South Korea is making huge waves in the cryptocurrency and blockchain space yet again, having announced recently that its central bank, the Bank of Korea (BOK), is considering cryptocurrency and blockchain applications for a “cashless society” project.
As reported by local news source TokenPost on 1 May, the BOK had announced the official launch of its cash-free society project in its 2017 Payment Report; the report gives mention of the BOK working with overseas banking institutes to fully explore the viability of blockchain technology and password security to payment systems. It has also created a research organization to analyse cryptocurrency and the potential effect of virtual money on the financial system.
In 2016, the Korea Times reported that the BOK was planning to make the country a “cashless society” by 2020; a central bank survey found that South Koreans carry on average 1.91 credit cards, 2.03 mobile cards, 1.26 check or debit cards.
The survey also highlighted the decline of cash carriers amongst the population and that the central bank issued 12.3% fewer 10,000 Korean won (KRW) banknotes from 2015 to 2016 with smaller denominations also showing dips.
South Korea began officially piloting the project in April 2017 with a “coinless society trial” where customers would deposit small amounts of change from cash transactions onto a prepaid platform such as mobile cards and then use them at various retailers.
One of the main purposes of the project is to increase customer convenience and reduce the costs of physical money production, which in 2016 had cost USD 47 million.
Furthermore, the government plans to utilize the initiative to “open the underground economy” which is largely cash-based. Kwak Hyun-soo, an analyst at Shinhan Investment Corp, said:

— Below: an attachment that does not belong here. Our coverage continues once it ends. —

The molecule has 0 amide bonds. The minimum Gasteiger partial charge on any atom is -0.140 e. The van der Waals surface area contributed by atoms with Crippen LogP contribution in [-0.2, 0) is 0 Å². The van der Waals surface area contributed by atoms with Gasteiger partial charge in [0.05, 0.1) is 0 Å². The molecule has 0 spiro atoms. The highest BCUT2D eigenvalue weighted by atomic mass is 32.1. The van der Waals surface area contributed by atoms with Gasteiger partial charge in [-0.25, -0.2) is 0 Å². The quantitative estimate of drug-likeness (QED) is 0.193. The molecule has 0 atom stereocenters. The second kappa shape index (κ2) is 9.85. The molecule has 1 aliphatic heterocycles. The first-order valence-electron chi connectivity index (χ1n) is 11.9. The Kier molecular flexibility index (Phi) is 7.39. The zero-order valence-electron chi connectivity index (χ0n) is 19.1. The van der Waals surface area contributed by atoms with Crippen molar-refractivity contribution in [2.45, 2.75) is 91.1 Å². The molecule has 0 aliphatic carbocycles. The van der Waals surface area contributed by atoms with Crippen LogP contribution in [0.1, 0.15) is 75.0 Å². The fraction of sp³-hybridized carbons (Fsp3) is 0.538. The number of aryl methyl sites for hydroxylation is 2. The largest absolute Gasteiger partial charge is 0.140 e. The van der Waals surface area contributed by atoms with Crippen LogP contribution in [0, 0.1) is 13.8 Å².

“It can open the underground economy, and thus enhance equivalence in taxation. The shoe box full of KRW 50,000 banknotes that you see in movies will disappear in reality [with the advancement of a cashless society].”
A notable advancement was made by a big business in South Korea with the announcement of Starbucks Coffee Korea Co. beginning to trial cashless stores at three of its outlets.
Visions of a crypto-country
In the wake of multiple controversies in South Korea, including ICO bans and crackdowns on exchanges, the world media was convinced that the third largest fiat-to-Bitcoin market in the world was headed into darker days and as a consequence, innovations on cryptocurrencies and blockchain technologies would be stifled if not entirely dismissed.
However, BitcoinNews has reported numerous occasions of South Korea being one of the most forward-thinking nations when it comes to the mass-scale adoption of the technology. Taxation laws, higher qualities of service from leading exchanges and Seoul’s very own cryptocurrency are amongst many of the stories emerging that now seem to perfectly fit in line with goals of the “cashless society” project.